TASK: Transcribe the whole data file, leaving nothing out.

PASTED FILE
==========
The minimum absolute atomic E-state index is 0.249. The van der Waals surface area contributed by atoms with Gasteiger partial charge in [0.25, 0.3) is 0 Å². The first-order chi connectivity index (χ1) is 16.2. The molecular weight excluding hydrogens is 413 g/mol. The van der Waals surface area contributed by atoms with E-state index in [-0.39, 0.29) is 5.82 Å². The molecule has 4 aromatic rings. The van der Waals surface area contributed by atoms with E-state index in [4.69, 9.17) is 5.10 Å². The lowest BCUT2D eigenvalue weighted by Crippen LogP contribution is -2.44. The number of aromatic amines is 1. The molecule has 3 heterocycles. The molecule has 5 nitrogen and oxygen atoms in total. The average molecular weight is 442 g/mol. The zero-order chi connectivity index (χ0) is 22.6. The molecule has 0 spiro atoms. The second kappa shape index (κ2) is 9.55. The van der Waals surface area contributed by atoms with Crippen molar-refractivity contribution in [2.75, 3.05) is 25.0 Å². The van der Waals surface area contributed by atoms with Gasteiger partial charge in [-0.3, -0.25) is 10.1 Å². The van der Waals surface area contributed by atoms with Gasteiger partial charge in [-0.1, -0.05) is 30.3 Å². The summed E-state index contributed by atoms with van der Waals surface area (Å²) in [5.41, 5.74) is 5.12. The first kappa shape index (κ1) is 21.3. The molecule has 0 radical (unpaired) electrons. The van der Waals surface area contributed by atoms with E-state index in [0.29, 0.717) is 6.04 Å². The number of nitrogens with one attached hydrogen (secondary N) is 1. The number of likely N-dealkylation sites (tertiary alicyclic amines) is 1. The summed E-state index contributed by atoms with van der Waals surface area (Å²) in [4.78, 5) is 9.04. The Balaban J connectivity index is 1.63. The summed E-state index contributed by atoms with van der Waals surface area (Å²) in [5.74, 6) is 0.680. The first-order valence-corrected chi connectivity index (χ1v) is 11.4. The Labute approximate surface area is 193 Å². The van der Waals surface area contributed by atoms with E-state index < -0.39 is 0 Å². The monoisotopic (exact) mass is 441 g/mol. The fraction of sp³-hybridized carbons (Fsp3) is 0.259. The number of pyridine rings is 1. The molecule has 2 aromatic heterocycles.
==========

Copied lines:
The minimum absolute atomic E-state index is 0.249. The van der Waals surface area contributed by atoms with Gasteiger partial charge in [0.25, 0.3) is 0 Å². The first-order chi connectivity index (χ1) is 16.2. The molecular weight excluding hydrogens is 413 g/mol. The van der Waals surface area contributed by atoms with E-state index in [-0.39, 0.29) is 5.82 Å². The molecule has 4 aromatic rings. The van der Waals surface area contributed by atoms with E-state index in [4.69, 9.17) is 5.10 Å². The lowest BCUT2D eigenvalue weighted by Crippen LogP contribution is -2.44. The number of aromatic amines is 1. The molecule has 3 heterocycles. The molecule has 5 nitrogen and oxygen atoms in total. The average molecular weight is 442 g/mol. The zero-order chi connectivity index (χ0) is 22.6. The molecule has 0 spiro atoms. The second kappa shape index (κ2) is 9.55. The van der Waals surface area contributed by atoms with Crippen molar-refractivity contribution in [2.75, 3.05) is 25.0 Å². The van der Waals surface area contributed by atoms with Gasteiger partial charge in [-0.3, -0.25) is 10.1 Å². The van der Waals surface area contributed by atoms with Gasteiger partial charge in [-0.1, -0.05) is 30.3 Å². The summed E-state index contributed by atoms with van der Waals surface area (Å²) in [5.41, 5.74) is 5.12. The first kappa shape index (κ1) is 21.3. The molecule has 0 radical (unpaired) electrons. The van der Waals surface area contributed by atoms with E-state index in [0.29, 0.717) is 6.04 Å². The number of nitrogens with one attached hydrogen (secondary N) is 1. The number of likely N-dealkylation sites (tertiary alicyclic amines) is 1. The summed E-state index contributed by atoms with van der Waals surface area (Å²) in [4.78, 5) is 9.04. The Balaban J connectivity index is 1.63. The summed E-state index contributed by atoms with van der Waals surface area (Å²) in [5.74, 6) is 0.680. The first-order valence-corrected chi connectivity index (χ1v) is 11.4. The Labute approximate surface area is 193 Å². The van der Waals surface area contributed by atoms with E-state index < -0.39 is 0 Å². The monoisotopic (exact) mass is 441 g/mol. The fraction of sp³-hybridized carbons (Fsp3) is 0.259. The number of pyridine rings is 1. The molecule has 2 aromatic heterocycles.